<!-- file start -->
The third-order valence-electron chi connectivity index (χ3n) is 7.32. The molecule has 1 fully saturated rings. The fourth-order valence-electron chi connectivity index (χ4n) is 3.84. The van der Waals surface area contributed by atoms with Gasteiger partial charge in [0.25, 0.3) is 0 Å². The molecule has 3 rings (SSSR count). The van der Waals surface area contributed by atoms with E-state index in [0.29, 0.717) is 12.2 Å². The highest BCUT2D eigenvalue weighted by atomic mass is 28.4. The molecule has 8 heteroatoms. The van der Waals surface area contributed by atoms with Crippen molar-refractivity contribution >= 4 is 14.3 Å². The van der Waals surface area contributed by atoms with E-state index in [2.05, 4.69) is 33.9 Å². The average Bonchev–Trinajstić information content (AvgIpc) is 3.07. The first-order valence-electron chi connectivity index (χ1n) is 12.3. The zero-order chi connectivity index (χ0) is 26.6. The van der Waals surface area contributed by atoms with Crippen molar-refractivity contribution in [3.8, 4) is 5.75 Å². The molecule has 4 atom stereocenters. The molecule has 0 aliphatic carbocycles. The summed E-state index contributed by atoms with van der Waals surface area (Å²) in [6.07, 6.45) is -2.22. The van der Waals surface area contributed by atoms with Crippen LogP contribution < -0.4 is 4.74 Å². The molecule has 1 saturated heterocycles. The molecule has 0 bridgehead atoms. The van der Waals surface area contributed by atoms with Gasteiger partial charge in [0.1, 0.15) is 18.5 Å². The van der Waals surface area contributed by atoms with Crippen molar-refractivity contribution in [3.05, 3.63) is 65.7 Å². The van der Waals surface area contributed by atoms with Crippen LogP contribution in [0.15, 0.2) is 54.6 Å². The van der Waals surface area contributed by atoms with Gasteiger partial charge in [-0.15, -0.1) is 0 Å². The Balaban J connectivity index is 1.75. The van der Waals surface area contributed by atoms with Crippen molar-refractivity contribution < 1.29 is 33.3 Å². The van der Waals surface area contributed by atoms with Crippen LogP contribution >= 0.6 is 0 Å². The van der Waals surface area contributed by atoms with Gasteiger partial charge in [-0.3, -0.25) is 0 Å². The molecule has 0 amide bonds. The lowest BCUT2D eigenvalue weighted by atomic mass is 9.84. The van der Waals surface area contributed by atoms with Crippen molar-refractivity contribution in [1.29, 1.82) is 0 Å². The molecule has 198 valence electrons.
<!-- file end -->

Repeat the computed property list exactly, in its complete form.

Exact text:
The third-order valence-electron chi connectivity index (χ3n) is 7.32. The molecule has 1 fully saturated rings. The fourth-order valence-electron chi connectivity index (χ4n) is 3.84. The van der Waals surface area contributed by atoms with Gasteiger partial charge in [0.25, 0.3) is 0 Å². The molecule has 3 rings (SSSR count). The van der Waals surface area contributed by atoms with E-state index in [0.29, 0.717) is 12.2 Å². The highest BCUT2D eigenvalue weighted by atomic mass is 28.4. The molecule has 8 heteroatoms. The van der Waals surface area contributed by atoms with Crippen molar-refractivity contribution >= 4 is 14.3 Å². The van der Waals surface area contributed by atoms with E-state index in [2.05, 4.69) is 33.9 Å². The average Bonchev–Trinajstić information content (AvgIpc) is 3.07. The first-order valence-electron chi connectivity index (χ1n) is 12.3. The zero-order chi connectivity index (χ0) is 26.6. The van der Waals surface area contributed by atoms with Crippen molar-refractivity contribution in [3.8, 4) is 5.75 Å². The molecule has 4 atom stereocenters. The molecule has 0 aliphatic carbocycles. The summed E-state index contributed by atoms with van der Waals surface area (Å²) in [6.07, 6.45) is -2.22. The van der Waals surface area contributed by atoms with Crippen LogP contribution < -0.4 is 4.74 Å². The molecule has 1 saturated heterocycles. The molecule has 0 bridgehead atoms. The van der Waals surface area contributed by atoms with Gasteiger partial charge in [0.1, 0.15) is 18.5 Å². The van der Waals surface area contributed by atoms with Crippen molar-refractivity contribution in [3.05, 3.63) is 65.7 Å². The van der Waals surface area contributed by atoms with Crippen LogP contribution in [0.15, 0.2) is 54.6 Å². The van der Waals surface area contributed by atoms with Gasteiger partial charge in [-0.15, -0.1) is 0 Å². The Balaban J connectivity index is 1.75. The van der Waals surface area contributed by atoms with Crippen molar-refractivity contribution < 1.29 is 33.3 Å². The van der Waals surface area contributed by atoms with Crippen LogP contribution >= 0.6 is 0 Å². The van der Waals surface area contributed by atoms with Gasteiger partial charge in [-0.3, -0.25) is 0 Å². The molecule has 0 amide bonds. The lowest BCUT2D eigenvalue weighted by atomic mass is 9.84. The van der Waals surface area contributed by atoms with Crippen molar-refractivity contribution in [1.29, 1.82) is 0 Å². The molecule has 198 valence electrons.